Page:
David Darwin co-authored this post.
In the final days of the Genachowski era, the FCC’s Wireline Competition Bureau continued to press forward to implement and refine the Connect America Fund (“CAF”). Late yesterday, the Bureau released a number of order and notices on various parts of the CAF that will affect both Tier 2 and Tier 3 local exchange carriers (“LECs”) and their support.
First, to implement the CAF Phase II program in price cap LEC service areas, the Commission ordered the establishment of a process for determining eligible areas for Phase II support. After examining the National Broadband Map to determine whether census blocks are unserved and determining whether unsubsidized competitive providers in served blocks are offering both voice and broadband services, the Commission will put together a list of those census blocks it concludes lack unsubsidized providers and that are, therefore, potentially eligible for support. Such designations would then be open to challenges by both price cap LECs and unsubsidized competitors.
Additionally, the Commission issued a notice seeking comment on two potential frameworks to provide rate-of-return (Tier 3) carriers with additional incentives to more efficiently deploy broadband services. The first approach comes in response to rate-of-return carriers petitioning the Commission to make universal service fund support available to support broadband lines, including where consumers choose not to purchase voice service. To that end, the Commission seeks comment on a proposal by the rural carrier associations regarding changes to the existing framework to make those funds available for standalone broadband-service network infrastructure.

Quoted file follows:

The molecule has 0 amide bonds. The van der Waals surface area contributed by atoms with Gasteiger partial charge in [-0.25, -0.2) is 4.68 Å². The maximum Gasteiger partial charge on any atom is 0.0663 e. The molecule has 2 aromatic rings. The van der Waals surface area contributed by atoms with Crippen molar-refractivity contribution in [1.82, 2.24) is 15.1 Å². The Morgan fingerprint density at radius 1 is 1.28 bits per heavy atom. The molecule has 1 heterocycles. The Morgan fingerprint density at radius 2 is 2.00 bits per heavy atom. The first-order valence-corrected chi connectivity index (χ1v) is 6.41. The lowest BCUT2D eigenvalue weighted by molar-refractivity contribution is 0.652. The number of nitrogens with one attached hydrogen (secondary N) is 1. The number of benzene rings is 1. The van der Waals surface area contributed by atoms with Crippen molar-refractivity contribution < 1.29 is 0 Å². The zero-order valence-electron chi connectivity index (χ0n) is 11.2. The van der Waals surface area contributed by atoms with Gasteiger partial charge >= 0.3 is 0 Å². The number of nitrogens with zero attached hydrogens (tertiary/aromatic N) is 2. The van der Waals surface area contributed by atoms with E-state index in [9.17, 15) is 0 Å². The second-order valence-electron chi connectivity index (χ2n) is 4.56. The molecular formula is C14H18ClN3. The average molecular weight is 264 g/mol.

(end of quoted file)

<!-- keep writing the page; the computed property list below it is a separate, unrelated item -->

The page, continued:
The second possible framework on which the Commission seeks comment would facilitate rate-of-return carriers’ voluntary participation in CAF Phase II, which sets defined support amounts for a defined period of time with specific service deployment requirements and which may prove advantageous for some rate-of-return carriers. Recognizing that rate-of-return carriers already have the option of voluntary conversion to price cap regulation, the Commission seeks comment on what steps it could take to further these conversions and on others issues that may arise in the provision of Phase II support to those carriers.
And, finally, following its questioning in the original CAF Order whether the authorized rate of return for CAF participants should be lower than the current 11.25 percent, the Commission issued a staff report on the proper rate-of-return for LECs participating in CAF programs, concluding that the rate should fall between 8.06 and 8.72 percent. The Commission also issued an accompanying notice seeking comment on that report’s analysis and recommendations.
You can expect the Bureau to continue to press forward on implementing the CAF, even with the Chairman exiting. In fact, we believe a new Phase I order for price cap LECs will be released very soon – possibly today.